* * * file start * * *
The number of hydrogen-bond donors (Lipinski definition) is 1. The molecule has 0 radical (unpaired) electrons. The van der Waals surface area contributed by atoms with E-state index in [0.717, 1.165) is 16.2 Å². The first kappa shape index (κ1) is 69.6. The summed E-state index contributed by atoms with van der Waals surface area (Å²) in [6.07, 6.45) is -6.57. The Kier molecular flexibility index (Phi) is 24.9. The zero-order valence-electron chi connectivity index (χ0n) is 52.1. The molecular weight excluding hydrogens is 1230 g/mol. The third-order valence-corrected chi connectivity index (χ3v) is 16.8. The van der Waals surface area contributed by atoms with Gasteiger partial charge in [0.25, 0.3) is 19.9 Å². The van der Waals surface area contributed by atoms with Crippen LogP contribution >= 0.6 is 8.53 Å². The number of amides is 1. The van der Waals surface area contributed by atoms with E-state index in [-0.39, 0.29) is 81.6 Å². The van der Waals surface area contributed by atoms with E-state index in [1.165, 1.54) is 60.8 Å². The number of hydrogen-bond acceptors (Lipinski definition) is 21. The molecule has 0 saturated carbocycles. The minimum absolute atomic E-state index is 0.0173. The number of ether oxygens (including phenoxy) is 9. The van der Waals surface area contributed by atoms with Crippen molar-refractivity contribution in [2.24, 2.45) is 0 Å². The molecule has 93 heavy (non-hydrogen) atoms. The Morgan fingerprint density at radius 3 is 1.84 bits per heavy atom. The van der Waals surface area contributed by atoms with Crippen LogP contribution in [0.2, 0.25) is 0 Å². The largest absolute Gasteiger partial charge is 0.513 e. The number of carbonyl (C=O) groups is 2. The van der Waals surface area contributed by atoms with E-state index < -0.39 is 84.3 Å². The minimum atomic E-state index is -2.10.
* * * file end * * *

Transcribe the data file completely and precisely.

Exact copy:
The number of hydrogen-bond donors (Lipinski definition) is 1. The molecule has 0 radical (unpaired) electrons. The van der Waals surface area contributed by atoms with E-state index in [0.717, 1.165) is 16.2 Å². The first kappa shape index (κ1) is 69.6. The summed E-state index contributed by atoms with van der Waals surface area (Å²) in [6.07, 6.45) is -6.57. The Kier molecular flexibility index (Phi) is 24.9. The zero-order valence-electron chi connectivity index (χ0n) is 52.1. The molecular weight excluding hydrogens is 1230 g/mol. The third-order valence-corrected chi connectivity index (χ3v) is 16.8. The van der Waals surface area contributed by atoms with Gasteiger partial charge in [0.25, 0.3) is 19.9 Å². The van der Waals surface area contributed by atoms with Crippen LogP contribution >= 0.6 is 8.53 Å². The number of amides is 1. The van der Waals surface area contributed by atoms with E-state index in [-0.39, 0.29) is 81.6 Å². The van der Waals surface area contributed by atoms with E-state index in [1.165, 1.54) is 60.8 Å². The number of hydrogen-bond acceptors (Lipinski definition) is 21. The molecule has 0 saturated carbocycles. The minimum absolute atomic E-state index is 0.0173. The number of ether oxygens (including phenoxy) is 9. The van der Waals surface area contributed by atoms with Crippen molar-refractivity contribution in [2.24, 2.45) is 0 Å². The molecule has 93 heavy (non-hydrogen) atoms. The Morgan fingerprint density at radius 3 is 1.84 bits per heavy atom. The van der Waals surface area contributed by atoms with Crippen LogP contribution in [0.2, 0.25) is 0 Å². The largest absolute Gasteiger partial charge is 0.513 e. The number of carbonyl (C=O) groups is 2. The van der Waals surface area contributed by atoms with E-state index < -0.39 is 84.3 Å². The minimum atomic E-state index is -2.10.